Hear about a movie starring Maggie Smith and Judi Dench, and it's pretty obvious what you're going to get, and it's not going to be car chases and bank heists. Two of the grandest dames of the screen star in Ladies in Lavender, a scenic, charming, and quaint tale set in the 1930s. It's the kind of movie many English filmmakers specialize in.

Sisters Janet (Smith) and Ursula (Dench) Widdington live a quiet and active life in their spacious seaside house in Cornwall when a young man washes up on shore. The sisters take him in as a boarder and immediately take a liking to Andrea (Daniel Brühl), a Polish violin maestro who can't speak a word of English. The sisters soon grow close to Andrea, with Janet acting like a concerned mother, while the never married Ursula quietly falls in love with the hunky Andrea.

Continue reading: Ladies In Lavender Review

Different For Girls Review


Bad
Lifeless cross-dressing movie. Not funny. Not interesting. Stay away.

End Of Days Review


Zero

By 10 minutes into "End of Days," this sorry Schwarzenegger-versus-Satan saga -- full of gratuitous gore-and-guns and contorted Christian mythology -- has already proved itself to be the most laughable entry yet in the recently fashionable, faith-based supernatural thriller genre.

The very first scene in "Days" is an unintentional riot as director Peter Hyams opens the film at the Vatican and manages, through exactly the wrong mix of menacing lighting and whispery Italian accents, to make the pontiff and his closest cardinals come across like Pope Don Corleone and bunch of mock-Scorsese mobsters.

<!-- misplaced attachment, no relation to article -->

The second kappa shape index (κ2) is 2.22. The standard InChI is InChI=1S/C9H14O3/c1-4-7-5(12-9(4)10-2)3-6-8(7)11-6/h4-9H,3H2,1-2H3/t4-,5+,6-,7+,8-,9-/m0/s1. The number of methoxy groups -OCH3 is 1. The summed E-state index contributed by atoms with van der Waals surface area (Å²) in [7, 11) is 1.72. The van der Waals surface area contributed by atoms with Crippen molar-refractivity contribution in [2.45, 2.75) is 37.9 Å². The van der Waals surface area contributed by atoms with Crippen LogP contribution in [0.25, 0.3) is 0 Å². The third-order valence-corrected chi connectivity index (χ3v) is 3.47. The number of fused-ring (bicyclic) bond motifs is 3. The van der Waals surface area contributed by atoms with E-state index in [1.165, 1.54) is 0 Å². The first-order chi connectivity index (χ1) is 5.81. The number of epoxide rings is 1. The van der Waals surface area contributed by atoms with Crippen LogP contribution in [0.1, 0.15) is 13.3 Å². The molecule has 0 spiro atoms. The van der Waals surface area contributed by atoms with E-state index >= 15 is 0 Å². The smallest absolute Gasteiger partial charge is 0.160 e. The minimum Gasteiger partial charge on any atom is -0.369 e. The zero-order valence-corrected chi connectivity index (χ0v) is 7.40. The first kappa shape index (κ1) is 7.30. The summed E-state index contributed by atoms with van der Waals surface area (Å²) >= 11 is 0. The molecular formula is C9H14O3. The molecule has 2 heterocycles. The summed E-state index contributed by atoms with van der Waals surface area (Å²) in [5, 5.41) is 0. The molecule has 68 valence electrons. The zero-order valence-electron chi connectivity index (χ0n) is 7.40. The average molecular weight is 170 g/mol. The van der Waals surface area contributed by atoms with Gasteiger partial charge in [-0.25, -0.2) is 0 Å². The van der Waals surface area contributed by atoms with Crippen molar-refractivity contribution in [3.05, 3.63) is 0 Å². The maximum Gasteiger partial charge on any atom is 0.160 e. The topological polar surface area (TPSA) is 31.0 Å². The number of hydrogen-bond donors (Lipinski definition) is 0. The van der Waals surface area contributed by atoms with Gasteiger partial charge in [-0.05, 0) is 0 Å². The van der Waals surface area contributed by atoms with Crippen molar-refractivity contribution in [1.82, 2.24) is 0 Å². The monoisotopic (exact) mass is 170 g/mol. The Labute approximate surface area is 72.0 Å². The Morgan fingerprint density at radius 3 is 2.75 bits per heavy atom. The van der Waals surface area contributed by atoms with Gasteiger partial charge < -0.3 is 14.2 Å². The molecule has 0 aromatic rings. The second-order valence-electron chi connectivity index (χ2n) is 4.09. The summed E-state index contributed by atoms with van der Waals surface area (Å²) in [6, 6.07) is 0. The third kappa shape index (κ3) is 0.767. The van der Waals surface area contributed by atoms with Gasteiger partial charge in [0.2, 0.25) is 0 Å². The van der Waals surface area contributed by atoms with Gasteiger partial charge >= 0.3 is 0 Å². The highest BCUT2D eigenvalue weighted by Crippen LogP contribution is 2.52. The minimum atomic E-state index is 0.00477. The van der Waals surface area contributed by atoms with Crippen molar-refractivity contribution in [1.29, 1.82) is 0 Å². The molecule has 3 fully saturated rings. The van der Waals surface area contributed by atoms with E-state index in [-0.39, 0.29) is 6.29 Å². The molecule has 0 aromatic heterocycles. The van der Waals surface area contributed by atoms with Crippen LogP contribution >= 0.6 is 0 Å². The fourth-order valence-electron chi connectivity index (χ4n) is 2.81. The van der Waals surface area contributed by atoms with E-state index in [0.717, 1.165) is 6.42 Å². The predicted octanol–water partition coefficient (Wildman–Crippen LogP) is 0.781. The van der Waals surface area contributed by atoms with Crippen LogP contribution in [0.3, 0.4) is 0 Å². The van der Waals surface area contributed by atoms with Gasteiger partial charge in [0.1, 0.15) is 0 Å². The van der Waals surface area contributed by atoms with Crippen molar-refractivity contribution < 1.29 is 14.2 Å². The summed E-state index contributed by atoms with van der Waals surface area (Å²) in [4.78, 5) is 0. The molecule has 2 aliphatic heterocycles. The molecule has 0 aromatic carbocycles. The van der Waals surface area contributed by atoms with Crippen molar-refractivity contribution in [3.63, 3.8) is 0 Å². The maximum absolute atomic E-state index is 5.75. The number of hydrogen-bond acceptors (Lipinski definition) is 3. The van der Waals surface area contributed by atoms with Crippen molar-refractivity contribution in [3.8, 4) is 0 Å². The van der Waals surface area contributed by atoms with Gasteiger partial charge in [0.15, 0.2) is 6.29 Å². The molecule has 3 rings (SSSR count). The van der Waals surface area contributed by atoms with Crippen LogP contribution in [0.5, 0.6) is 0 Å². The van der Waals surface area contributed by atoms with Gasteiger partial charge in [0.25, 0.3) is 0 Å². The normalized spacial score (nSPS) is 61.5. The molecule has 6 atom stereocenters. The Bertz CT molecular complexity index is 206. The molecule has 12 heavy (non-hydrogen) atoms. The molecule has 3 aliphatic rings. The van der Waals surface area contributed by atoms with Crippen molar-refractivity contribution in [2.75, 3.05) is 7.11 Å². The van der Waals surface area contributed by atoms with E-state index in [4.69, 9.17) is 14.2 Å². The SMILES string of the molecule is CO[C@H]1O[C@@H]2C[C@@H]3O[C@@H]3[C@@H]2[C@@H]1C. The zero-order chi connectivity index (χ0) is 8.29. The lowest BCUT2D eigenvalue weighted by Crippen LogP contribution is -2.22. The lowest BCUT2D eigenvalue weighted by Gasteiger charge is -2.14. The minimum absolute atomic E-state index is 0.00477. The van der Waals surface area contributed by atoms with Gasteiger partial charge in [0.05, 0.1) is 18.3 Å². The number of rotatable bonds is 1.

It's 1979 and they've got their tunics in a twist because a comet is passing over the moon, signaling the birth of a girl who will become the object of Satan's lust on New Year's Eve 1999. If he manages to impregnate her, the armies of darkness will rule the world for 1,000 years, or something like that.

Continue reading: End Of Days Review

Sunshine Review


OK

"Sunshine" is a complex, cross-generational saga about the social, romantic and soul-searching struggles of a proud Jewish family in early 20th Century Hungary. It's a three-hour epic that spans several decades, and while that's a long time to sit still for what is essentially dramatized genealogy, the movie's only unequivocal fault is that it is -- believe it or not -- far too short.

A labor of love from director Istvan Szabo ("Mephisto") -- who co-wrote the film with playwright Israel Horovitz and based it, in part, on episodes in his family history -- this is an intense and personal film with beauty and scope to spare. But with nearly a century of territory to cover and more than a dozen primary characters to enfold, even at 180 minutes, it feels rushed -- like the cinematic equivalent of Cliffs Notes for a great novel.

To give the audience something constant to hang on to throughout the picture, Szabo cast Ralph Fiennes to play three generations of men in the Sonnenschein family, a clan whose fortune comes from an heirloom recipe for tasty, healing herbal tonic known as A Taste of Sunshine -- turned into a popular drink in the late 19th Century by the Sonnenschein patriarch.

Continue reading: Sunshine Review

Harry Potter And The Prisoner Of Azkaban Review


Very Good

Harry Potter is growing up, and so is his movie franchise.Under the tutelage of a new director -- Alfonso Cuarón, known for both children's fare (the 1995 remake of "A Little Princess") and an edgy, insightfully soulful, sex-charged teen road-trip flick ("Y Tu Mama, Tambien") -- the boy wizard has graduated from the world of kiddie movie spectacles with tie-in toys.